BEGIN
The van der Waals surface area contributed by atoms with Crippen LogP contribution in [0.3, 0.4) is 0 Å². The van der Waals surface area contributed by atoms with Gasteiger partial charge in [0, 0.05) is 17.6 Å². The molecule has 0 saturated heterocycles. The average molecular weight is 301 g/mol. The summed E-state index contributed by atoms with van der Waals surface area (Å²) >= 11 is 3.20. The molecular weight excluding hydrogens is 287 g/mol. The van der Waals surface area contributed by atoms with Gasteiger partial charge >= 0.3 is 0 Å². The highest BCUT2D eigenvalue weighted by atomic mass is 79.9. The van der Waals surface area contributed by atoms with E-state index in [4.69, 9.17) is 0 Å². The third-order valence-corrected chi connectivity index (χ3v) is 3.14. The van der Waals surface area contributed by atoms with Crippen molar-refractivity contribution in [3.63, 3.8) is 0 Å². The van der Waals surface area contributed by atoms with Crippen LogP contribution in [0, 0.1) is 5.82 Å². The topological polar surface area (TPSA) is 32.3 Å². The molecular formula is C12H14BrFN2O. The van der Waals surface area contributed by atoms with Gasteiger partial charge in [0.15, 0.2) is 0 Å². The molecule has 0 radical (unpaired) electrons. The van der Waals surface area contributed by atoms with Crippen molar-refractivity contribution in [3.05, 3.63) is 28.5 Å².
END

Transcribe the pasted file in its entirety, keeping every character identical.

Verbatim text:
The van der Waals surface area contributed by atoms with Crippen LogP contribution in [0.3, 0.4) is 0 Å². The van der Waals surface area contributed by atoms with Gasteiger partial charge in [0, 0.05) is 17.6 Å². The molecule has 0 saturated heterocycles. The average molecular weight is 301 g/mol. The summed E-state index contributed by atoms with van der Waals surface area (Å²) >= 11 is 3.20. The molecular weight excluding hydrogens is 287 g/mol. The van der Waals surface area contributed by atoms with Gasteiger partial charge >= 0.3 is 0 Å². The highest BCUT2D eigenvalue weighted by atomic mass is 79.9. The van der Waals surface area contributed by atoms with E-state index in [4.69, 9.17) is 0 Å². The third-order valence-corrected chi connectivity index (χ3v) is 3.14. The van der Waals surface area contributed by atoms with Crippen molar-refractivity contribution in [3.63, 3.8) is 0 Å². The van der Waals surface area contributed by atoms with Crippen LogP contribution in [0, 0.1) is 5.82 Å². The topological polar surface area (TPSA) is 32.3 Å². The molecular formula is C12H14BrFN2O. The van der Waals surface area contributed by atoms with Gasteiger partial charge in [0.15, 0.2) is 0 Å². The molecule has 0 radical (unpaired) electrons. The van der Waals surface area contributed by atoms with Crippen molar-refractivity contribution in [3.05, 3.63) is 28.5 Å².